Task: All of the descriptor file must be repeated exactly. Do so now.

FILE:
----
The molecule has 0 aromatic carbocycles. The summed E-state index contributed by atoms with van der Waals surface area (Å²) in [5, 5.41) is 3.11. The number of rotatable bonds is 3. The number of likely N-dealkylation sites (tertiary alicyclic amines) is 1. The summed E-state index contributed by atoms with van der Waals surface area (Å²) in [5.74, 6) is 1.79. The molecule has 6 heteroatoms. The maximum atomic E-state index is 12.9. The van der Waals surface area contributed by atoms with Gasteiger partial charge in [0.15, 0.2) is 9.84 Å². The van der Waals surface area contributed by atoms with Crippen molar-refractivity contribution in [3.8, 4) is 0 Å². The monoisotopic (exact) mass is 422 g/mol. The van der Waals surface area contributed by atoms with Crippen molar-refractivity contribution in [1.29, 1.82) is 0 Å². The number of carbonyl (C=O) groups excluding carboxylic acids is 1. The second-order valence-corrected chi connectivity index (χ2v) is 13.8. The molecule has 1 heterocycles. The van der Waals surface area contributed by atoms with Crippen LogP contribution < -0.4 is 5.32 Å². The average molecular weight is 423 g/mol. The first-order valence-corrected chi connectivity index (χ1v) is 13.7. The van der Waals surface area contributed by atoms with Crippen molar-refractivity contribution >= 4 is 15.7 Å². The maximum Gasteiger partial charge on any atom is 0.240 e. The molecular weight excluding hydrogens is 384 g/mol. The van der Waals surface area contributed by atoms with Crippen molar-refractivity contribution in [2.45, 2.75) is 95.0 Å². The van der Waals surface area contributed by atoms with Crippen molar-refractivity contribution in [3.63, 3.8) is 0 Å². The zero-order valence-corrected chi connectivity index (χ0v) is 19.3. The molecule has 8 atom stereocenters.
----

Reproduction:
The molecule has 0 aromatic carbocycles. The summed E-state index contributed by atoms with van der Waals surface area (Å²) in [5, 5.41) is 3.11. The number of rotatable bonds is 3. The number of likely N-dealkylation sites (tertiary alicyclic amines) is 1. The summed E-state index contributed by atoms with van der Waals surface area (Å²) in [5.74, 6) is 1.79. The molecule has 6 heteroatoms. The maximum atomic E-state index is 12.9. The van der Waals surface area contributed by atoms with Gasteiger partial charge in [0.15, 0.2) is 9.84 Å². The van der Waals surface area contributed by atoms with Crippen molar-refractivity contribution in [3.8, 4) is 0 Å². The monoisotopic (exact) mass is 422 g/mol. The van der Waals surface area contributed by atoms with Crippen molar-refractivity contribution in [1.29, 1.82) is 0 Å². The number of carbonyl (C=O) groups excluding carboxylic acids is 1. The second-order valence-corrected chi connectivity index (χ2v) is 13.8. The molecule has 1 heterocycles. The van der Waals surface area contributed by atoms with Crippen LogP contribution < -0.4 is 5.32 Å². The average molecular weight is 423 g/mol. The first-order valence-corrected chi connectivity index (χ1v) is 13.7. The van der Waals surface area contributed by atoms with Crippen molar-refractivity contribution >= 4 is 15.7 Å². The maximum Gasteiger partial charge on any atom is 0.240 e. The molecular weight excluding hydrogens is 384 g/mol. The van der Waals surface area contributed by atoms with Crippen molar-refractivity contribution in [2.45, 2.75) is 95.0 Å². The van der Waals surface area contributed by atoms with Crippen molar-refractivity contribution in [3.63, 3.8) is 0 Å². The zero-order valence-corrected chi connectivity index (χ0v) is 19.3. The molecule has 8 atom stereocenters.